We’ve all created images in Photoshop that are large, modern looking and definitely on-trend. But what we later come to realize is that the file sizes of these images are astronomical and severely slowing down our apps, providing users with a not-so-great experience. In fact, many will completely abandon a site if it doesn’t render within 3 seconds ... how impatient!

Luckily, there are steps we can take to optimize our images, meaning saving or compiling images in a web friendly format depending on what the image contains.

Unfortunately, optimizing images can be complex, involving resizing, cropping, format conversion and fine-tuning quality parameters. This article explains how you can use Fly Edge Apps to make this process effortless by:

  • Automatically manipulating images based on a user’s device.
  • Improving user experience for all web pages with images.
  • Dramatically improving website performance with little effort.

Resize and Optimize

Your users use a lot of different devices today and expect the websites they visit to load in the blink of an eye. Sometimes it can be tricky to find the right balance between file size and picture quality. You can use Fly Edge Apps to optimize your images before they are even delivered to your user. Ultimately you will deliver the exact images you need for each user without compromising load time. The code sample below shows this method in action.

const optimizedImage = async function(image, width, webp) {
    const response = await fetch(image);
    const contentType = response.headers.get("content-type") || "";
    
    if (!contentType.includes("image/")) return null

    let imageData = await response.arrayBuffer();
    const originalImage = new fly.Image(imageData);
    let newImage = originalImage.resize(width).withoutEnlargement();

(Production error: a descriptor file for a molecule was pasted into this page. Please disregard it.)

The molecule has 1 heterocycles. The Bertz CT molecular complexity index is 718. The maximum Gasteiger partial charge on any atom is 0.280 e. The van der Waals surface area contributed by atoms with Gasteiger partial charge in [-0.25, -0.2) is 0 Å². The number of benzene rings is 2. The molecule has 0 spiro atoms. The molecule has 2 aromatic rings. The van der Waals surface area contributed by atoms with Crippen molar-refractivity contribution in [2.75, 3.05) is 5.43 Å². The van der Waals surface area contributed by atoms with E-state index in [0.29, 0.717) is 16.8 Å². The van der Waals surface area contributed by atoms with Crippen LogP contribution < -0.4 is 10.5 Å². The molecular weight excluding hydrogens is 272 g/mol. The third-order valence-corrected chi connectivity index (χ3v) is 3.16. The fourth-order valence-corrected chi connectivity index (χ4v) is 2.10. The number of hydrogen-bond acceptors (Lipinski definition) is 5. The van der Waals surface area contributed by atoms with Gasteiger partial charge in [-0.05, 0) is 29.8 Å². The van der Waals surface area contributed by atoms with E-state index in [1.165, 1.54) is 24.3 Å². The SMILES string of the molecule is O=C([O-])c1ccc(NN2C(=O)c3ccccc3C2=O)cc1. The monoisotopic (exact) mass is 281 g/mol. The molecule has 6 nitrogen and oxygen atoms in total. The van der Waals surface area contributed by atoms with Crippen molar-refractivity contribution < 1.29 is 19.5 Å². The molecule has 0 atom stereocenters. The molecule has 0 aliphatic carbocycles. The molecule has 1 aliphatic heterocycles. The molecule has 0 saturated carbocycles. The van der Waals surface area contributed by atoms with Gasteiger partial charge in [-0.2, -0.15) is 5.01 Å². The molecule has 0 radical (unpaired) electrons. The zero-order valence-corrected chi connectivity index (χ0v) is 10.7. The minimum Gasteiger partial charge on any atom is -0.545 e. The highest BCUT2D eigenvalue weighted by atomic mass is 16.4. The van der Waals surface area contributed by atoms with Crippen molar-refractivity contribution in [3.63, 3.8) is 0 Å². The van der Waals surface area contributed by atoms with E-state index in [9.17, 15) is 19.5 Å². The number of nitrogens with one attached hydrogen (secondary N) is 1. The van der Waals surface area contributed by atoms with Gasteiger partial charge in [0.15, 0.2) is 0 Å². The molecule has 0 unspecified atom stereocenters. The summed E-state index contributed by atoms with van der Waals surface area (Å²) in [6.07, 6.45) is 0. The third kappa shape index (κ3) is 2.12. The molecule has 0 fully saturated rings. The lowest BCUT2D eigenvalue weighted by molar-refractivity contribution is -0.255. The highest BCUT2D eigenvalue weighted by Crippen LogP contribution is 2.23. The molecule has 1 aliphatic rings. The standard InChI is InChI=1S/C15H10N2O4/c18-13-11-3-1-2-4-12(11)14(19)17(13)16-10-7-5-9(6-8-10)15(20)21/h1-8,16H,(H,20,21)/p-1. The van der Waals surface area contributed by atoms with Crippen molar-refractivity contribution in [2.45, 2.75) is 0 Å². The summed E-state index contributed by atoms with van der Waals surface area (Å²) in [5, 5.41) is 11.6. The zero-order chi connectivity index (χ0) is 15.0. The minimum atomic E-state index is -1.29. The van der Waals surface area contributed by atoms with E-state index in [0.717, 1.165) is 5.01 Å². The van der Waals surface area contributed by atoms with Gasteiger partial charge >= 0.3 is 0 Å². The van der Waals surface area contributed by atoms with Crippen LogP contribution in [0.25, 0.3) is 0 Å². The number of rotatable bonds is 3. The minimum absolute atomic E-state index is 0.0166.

if (webp) {
        newImage = newImage.webp();
        newImage = await newImage.toImage();
    }
    
    return newImage
}

const accept = req.headers.get("accept") || ""
const webp = accept.includes("webp")

const img = await optimizedImage(
    "https://images.pexels.com/photos/1054218/pexels-photo-1054218.jpeg",
    500,
    webp
);

const headers = {
    "content-type": webp ? "image/webp" : "image/jpeg"
}
return new Response(img.data, { headers })

Let’s Break it Down

Let’s break this code down line by line to get a better understanding of what’s exactly going on here.

const optimizedImage = async function (image, width) { ... }

In the first line, we are declaring a function named optimizedImage and passing it two arguments: image, which will be any image URL we want to optimize, and width, which will be the new width this image should be. To make our code work, we need to wrap it inside of an async function. await can only be used in async functions, which allows us to synchronously wait on a promise. (If you use promises outside of async functions, you would then need to use callbacks). Luckily, we’re using the async/await construct so it’s pretty simple - we just add the async keyword before the function declaration.

const response = await fetch(image);